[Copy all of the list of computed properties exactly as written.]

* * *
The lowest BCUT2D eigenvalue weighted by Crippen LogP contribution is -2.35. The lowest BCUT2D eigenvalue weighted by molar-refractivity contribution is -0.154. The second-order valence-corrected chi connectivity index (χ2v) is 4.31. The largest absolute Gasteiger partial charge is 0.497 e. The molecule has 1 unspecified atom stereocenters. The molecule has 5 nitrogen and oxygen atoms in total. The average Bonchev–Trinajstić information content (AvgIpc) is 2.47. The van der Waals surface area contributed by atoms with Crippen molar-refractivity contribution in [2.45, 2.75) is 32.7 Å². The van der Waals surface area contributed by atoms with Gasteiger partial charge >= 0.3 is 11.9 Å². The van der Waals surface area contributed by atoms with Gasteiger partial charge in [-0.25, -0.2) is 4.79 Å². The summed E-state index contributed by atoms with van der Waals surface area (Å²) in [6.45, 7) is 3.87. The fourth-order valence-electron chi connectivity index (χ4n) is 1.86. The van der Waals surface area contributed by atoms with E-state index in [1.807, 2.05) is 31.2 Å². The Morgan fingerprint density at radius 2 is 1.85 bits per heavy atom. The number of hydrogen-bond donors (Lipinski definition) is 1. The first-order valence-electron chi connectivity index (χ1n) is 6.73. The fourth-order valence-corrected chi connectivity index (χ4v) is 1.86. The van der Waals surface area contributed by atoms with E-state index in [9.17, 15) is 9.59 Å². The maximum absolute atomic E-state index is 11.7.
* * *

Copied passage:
The lowest BCUT2D eigenvalue weighted by Crippen LogP contribution is -2.35. The lowest BCUT2D eigenvalue weighted by molar-refractivity contribution is -0.154. The second-order valence-corrected chi connectivity index (χ2v) is 4.31. The largest absolute Gasteiger partial charge is 0.497 e. The molecule has 1 unspecified atom stereocenters. The molecule has 5 nitrogen and oxygen atoms in total. The average Bonchev–Trinajstić information content (AvgIpc) is 2.47. The van der Waals surface area contributed by atoms with Crippen molar-refractivity contribution in [2.45, 2.75) is 32.7 Å². The van der Waals surface area contributed by atoms with Gasteiger partial charge >= 0.3 is 11.9 Å². The van der Waals surface area contributed by atoms with Gasteiger partial charge in [-0.25, -0.2) is 4.79 Å². The summed E-state index contributed by atoms with van der Waals surface area (Å²) in [6.45, 7) is 3.87. The fourth-order valence-electron chi connectivity index (χ4n) is 1.86. The van der Waals surface area contributed by atoms with E-state index in [1.807, 2.05) is 31.2 Å². The Morgan fingerprint density at radius 2 is 1.85 bits per heavy atom. The number of hydrogen-bond donors (Lipinski definition) is 1. The first-order valence-electron chi connectivity index (χ1n) is 6.73. The fourth-order valence-corrected chi connectivity index (χ4v) is 1.86. The van der Waals surface area contributed by atoms with E-state index in [9.17, 15) is 9.59 Å². The maximum absolute atomic E-state index is 11.7.